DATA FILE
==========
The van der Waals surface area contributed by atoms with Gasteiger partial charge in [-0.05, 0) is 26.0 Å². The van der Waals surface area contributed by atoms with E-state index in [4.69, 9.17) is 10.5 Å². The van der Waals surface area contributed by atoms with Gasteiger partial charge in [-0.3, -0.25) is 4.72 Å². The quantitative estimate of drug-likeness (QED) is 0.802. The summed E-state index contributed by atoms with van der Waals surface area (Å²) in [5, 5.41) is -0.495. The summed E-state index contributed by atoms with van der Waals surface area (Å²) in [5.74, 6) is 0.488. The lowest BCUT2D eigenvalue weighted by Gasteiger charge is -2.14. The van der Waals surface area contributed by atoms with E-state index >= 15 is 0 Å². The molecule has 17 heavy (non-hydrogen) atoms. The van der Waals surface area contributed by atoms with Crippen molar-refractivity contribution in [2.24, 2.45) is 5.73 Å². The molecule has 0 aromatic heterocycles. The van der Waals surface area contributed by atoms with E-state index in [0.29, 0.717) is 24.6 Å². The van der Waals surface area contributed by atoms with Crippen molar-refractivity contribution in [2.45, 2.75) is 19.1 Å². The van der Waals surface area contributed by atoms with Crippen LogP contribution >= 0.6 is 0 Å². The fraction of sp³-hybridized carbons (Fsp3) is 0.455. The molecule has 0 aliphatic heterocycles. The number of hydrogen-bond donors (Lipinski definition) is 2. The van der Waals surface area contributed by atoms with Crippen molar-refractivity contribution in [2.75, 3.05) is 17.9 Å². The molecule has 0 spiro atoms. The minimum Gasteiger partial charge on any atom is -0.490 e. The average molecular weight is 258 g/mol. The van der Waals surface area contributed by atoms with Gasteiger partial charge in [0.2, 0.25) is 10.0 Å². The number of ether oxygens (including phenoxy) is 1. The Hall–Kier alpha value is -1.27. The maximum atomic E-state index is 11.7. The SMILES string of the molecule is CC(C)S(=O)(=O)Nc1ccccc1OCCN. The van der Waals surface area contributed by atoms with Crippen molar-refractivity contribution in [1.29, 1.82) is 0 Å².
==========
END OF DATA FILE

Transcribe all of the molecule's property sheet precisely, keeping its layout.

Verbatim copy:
The van der Waals surface area contributed by atoms with Gasteiger partial charge in [-0.05, 0) is 26.0 Å². The van der Waals surface area contributed by atoms with E-state index in [4.69, 9.17) is 10.5 Å². The van der Waals surface area contributed by atoms with Gasteiger partial charge in [-0.3, -0.25) is 4.72 Å². The quantitative estimate of drug-likeness (QED) is 0.802. The summed E-state index contributed by atoms with van der Waals surface area (Å²) in [5, 5.41) is -0.495. The summed E-state index contributed by atoms with van der Waals surface area (Å²) in [5.74, 6) is 0.488. The lowest BCUT2D eigenvalue weighted by Gasteiger charge is -2.14. The van der Waals surface area contributed by atoms with E-state index >= 15 is 0 Å². The molecule has 17 heavy (non-hydrogen) atoms. The van der Waals surface area contributed by atoms with Crippen molar-refractivity contribution in [2.24, 2.45) is 5.73 Å². The molecule has 0 aromatic heterocycles. The van der Waals surface area contributed by atoms with E-state index in [0.29, 0.717) is 24.6 Å². The van der Waals surface area contributed by atoms with Crippen molar-refractivity contribution in [2.45, 2.75) is 19.1 Å². The van der Waals surface area contributed by atoms with Crippen LogP contribution >= 0.6 is 0 Å². The fraction of sp³-hybridized carbons (Fsp3) is 0.455. The molecule has 0 aliphatic heterocycles. The number of hydrogen-bond donors (Lipinski definition) is 2. The van der Waals surface area contributed by atoms with Crippen molar-refractivity contribution in [2.75, 3.05) is 17.9 Å². The molecule has 0 spiro atoms. The minimum Gasteiger partial charge on any atom is -0.490 e. The average molecular weight is 258 g/mol. The van der Waals surface area contributed by atoms with Gasteiger partial charge in [0.2, 0.25) is 10.0 Å². The number of ether oxygens (including phenoxy) is 1. The Hall–Kier alpha value is -1.27. The maximum atomic E-state index is 11.7. The SMILES string of the molecule is CC(C)S(=O)(=O)Nc1ccccc1OCCN. The van der Waals surface area contributed by atoms with Crippen molar-refractivity contribution in [1.29, 1.82) is 0 Å².